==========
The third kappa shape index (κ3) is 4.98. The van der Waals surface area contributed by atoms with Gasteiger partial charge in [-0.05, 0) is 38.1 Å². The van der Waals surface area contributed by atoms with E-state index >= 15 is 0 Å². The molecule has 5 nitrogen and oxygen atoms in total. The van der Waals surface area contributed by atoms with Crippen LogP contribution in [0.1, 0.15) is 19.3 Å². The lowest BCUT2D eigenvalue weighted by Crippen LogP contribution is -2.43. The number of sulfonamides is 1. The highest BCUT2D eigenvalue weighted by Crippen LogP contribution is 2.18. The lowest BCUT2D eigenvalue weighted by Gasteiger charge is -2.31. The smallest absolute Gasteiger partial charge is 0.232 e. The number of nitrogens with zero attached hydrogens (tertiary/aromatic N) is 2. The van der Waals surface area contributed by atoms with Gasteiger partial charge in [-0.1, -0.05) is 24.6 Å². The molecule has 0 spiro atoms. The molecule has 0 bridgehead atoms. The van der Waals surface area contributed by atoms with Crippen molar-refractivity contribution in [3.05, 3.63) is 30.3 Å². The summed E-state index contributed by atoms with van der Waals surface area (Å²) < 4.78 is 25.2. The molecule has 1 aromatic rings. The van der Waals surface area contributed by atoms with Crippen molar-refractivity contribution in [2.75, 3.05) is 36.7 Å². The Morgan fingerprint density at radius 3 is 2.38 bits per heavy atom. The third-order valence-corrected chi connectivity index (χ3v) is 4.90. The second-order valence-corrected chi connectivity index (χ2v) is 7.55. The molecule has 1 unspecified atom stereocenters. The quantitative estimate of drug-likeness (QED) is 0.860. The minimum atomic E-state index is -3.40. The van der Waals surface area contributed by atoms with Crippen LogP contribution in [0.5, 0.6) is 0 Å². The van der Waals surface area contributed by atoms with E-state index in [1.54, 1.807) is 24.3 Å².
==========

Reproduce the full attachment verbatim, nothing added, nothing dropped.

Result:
The third kappa shape index (κ3) is 4.98. The van der Waals surface area contributed by atoms with Gasteiger partial charge in [-0.05, 0) is 38.1 Å². The van der Waals surface area contributed by atoms with E-state index >= 15 is 0 Å². The molecule has 5 nitrogen and oxygen atoms in total. The van der Waals surface area contributed by atoms with Crippen LogP contribution in [0.1, 0.15) is 19.3 Å². The lowest BCUT2D eigenvalue weighted by Crippen LogP contribution is -2.43. The number of sulfonamides is 1. The highest BCUT2D eigenvalue weighted by Crippen LogP contribution is 2.18. The lowest BCUT2D eigenvalue weighted by Gasteiger charge is -2.31. The smallest absolute Gasteiger partial charge is 0.232 e. The number of nitrogens with zero attached hydrogens (tertiary/aromatic N) is 2. The van der Waals surface area contributed by atoms with Gasteiger partial charge in [-0.1, -0.05) is 24.6 Å². The molecule has 0 spiro atoms. The molecule has 0 bridgehead atoms. The van der Waals surface area contributed by atoms with Crippen molar-refractivity contribution in [3.05, 3.63) is 30.3 Å². The summed E-state index contributed by atoms with van der Waals surface area (Å²) < 4.78 is 25.2. The molecule has 1 aromatic rings. The van der Waals surface area contributed by atoms with Crippen molar-refractivity contribution in [2.75, 3.05) is 36.7 Å². The Morgan fingerprint density at radius 3 is 2.38 bits per heavy atom. The third-order valence-corrected chi connectivity index (χ3v) is 4.90. The second-order valence-corrected chi connectivity index (χ2v) is 7.55. The molecule has 1 unspecified atom stereocenters. The quantitative estimate of drug-likeness (QED) is 0.860. The minimum atomic E-state index is -3.40. The van der Waals surface area contributed by atoms with Crippen LogP contribution in [0.5, 0.6) is 0 Å². The van der Waals surface area contributed by atoms with E-state index in [1.54, 1.807) is 24.3 Å².